How I combine writing with a day job: Confessions of a writer working in a shop

About the HABITS of a not-yet-published WRITER, in order to become a PUBLISHED one.

A writer who is working in a shop...

Some writer, working in a shop… 😛

Hi, I’m Agnete.

I’m a writer.

Who happens to also work in a shop.

And teach languages.

Most days I wish for nothing more than to be allowed to do what I love full time and to be able to finance my livelihood with it, no other jobs involved. I mean, who wouldn’t love that?

Do you also have a day job to finance your other passions / artistic career?

I took two months off from work once and used them to write the book Selma. Never before and never after have I risen earlier in the morning with more vivacity. In the mornings I simply felt thrilled with joy about getting to do full time exactly what I wanted the most: Write! Some days writing came easily, words flowing out of me, making my hands dance like acrobats on the keyboard. Sentences would obligingly materialize and willingly multiply into scenes after scenes on my computer screen. Other days I wrote just because I was stubborn. I had the entire outline ready before me, so “I have absolutely nothing to write about, I’ll watch TV instead” was never really true and a logical consequence. There was ALWAYS something to write about. I planned, wrote and edited the book in 9 weeks. The length of a cat pregnancy. It’s possible. And amazing. Can I please do it again?!

Well, yes and no.

Unfortunately I don’t have a money tree in my garden. I don’t have an insanely rich uncle, either.

I can do it again, just not in so little time, as I need a fitting day job to keep going.

What is a good day job for a writer?

I’ve thought about this quite a lot, and I’ve settled on the following criteria:

  1. It must finance my writing.

I must earn as much as I need in order to live a stress free, simple and creative life. I don’t need expensive clothes and I don’t need to go to a fancy restaurant every night, but I do need to know that all the bills will be paid and to afford healthy and yummy groceries. To me, a job in a shop offers this just fine!

  1. I must still have time to write.

I went through my finances and calculated it together. Then I went to my boss and said: “Can I please reduce my hours? I really just need 20 hours a week to pay all my bills and then a little something. Thank you!” And she was like: “What? Yes, of course! But you’ll have to sign a sheet that you reduced the hours voluntarily!” Most people clearly don’t reduce hours voluntarily. But perhaps more people should. Now I don’t just have time for the day job, but also for the main job! I’m so grateful for making this decision! If I’m serious about being a writer, I must prioritize writing, right? Now I even have a bit time left to relax and be social. Life has become more balanced.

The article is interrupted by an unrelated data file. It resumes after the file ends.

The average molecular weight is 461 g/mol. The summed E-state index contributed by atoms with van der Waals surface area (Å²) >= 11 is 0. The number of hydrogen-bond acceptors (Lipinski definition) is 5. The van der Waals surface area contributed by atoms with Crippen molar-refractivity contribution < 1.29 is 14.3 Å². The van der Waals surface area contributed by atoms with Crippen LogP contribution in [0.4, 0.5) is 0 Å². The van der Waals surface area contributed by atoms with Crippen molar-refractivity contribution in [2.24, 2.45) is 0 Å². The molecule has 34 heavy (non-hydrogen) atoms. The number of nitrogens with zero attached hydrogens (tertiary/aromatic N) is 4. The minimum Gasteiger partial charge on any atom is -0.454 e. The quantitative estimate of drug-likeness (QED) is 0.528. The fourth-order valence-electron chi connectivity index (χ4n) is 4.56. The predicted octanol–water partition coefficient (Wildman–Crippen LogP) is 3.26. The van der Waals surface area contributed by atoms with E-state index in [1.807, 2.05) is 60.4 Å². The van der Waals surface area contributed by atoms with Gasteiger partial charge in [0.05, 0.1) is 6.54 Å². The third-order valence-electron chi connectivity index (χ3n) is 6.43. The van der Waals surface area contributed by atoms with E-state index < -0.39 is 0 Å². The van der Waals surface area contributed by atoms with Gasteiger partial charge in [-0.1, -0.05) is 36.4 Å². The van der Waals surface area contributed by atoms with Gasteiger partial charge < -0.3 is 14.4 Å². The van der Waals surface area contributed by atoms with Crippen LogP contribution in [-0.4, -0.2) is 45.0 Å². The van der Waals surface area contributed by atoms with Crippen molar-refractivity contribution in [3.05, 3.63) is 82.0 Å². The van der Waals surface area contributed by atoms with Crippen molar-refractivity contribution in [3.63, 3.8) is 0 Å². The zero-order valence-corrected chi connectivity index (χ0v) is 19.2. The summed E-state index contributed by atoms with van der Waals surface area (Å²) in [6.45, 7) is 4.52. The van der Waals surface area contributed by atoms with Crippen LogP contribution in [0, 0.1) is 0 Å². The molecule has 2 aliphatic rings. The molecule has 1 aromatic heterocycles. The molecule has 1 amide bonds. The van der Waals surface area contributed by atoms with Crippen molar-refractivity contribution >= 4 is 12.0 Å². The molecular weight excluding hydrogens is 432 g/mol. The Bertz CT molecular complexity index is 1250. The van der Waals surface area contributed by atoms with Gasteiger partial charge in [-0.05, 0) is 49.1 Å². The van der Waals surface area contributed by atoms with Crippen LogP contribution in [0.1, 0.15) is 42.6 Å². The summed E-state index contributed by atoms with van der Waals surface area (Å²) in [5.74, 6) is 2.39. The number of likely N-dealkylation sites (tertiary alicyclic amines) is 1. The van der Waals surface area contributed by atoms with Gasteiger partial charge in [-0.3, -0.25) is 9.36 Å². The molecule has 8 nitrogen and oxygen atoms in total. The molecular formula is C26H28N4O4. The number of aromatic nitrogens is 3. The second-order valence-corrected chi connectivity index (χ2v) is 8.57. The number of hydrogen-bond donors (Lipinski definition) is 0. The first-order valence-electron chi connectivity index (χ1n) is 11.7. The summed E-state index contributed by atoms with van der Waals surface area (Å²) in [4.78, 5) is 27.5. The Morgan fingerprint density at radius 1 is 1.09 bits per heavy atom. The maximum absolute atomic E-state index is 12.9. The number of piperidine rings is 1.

1. It must be something I can enjoy.

Obviously, I enjoy writing the most. But as I spend quite a lot of time at my day job, I should certainly enjoy this as well! So to me, the day job had to be either related to writing, be a source of inspiration, be a place where I can make use of my other skills than just writing, and/or simply be something I have a lot of fun doing. This way, it won’t drain my energy. Because I have a day job I enjoy and have energy for other things, the chances of me reaching my weekly writing goal of 7 hours are more than possible. It is likely.

In some ways my day job is an opposite of writing:

When I write, I indulge in the energy of introversion. I mostly sit, I’m alone, everything is happening in my head, I’m creating and producing, making things up, thinking a lot about logical connections and better ways to structure my scenes, and so on.

When I’m at the shop, the social version of me can thrive. I mostly stand, I’m surrounded by people, everything is going on right there and then, it is not complicated and I don’t produce anything: I smile and I talk to people about the already produced products. I’m not even allowed to make things up. I do get lots of inspiration from the shop, though. There are some seriously odd customers out there.


The only thing I need to do now to perfectly combine my day job with my writing, is to not only show up at the day job.

I must show up for my writing time, as well!

Sometimes it takes discipline, but mostly I’m thrilled, like if I were meeting with a friend. Almost always I drink a cup of tea or coffee to get me started.

Having time to write doesn’t just happen. It’s a priority.

If I have a date with my lap top, well, then I have to say no to other activities sometimes. That’s life. But with a well scheduled week, and a day job with as few hours as possible that is also not draining my energy, there is still time to see friends, relax and engage in different activities as well.

I warmly recommend to everyone who reads this:

Balance your life and prioritize your dreams!

It’s great! You won’t regret it!


4 thoughts on “How I combine writing with a day job: Confessions of a writer working in a shop

  1. Pingback: How to Get Started Writing a Book | Writing fantasy

  2. Pingback: 2015 In Retrospect | Writing fantasy

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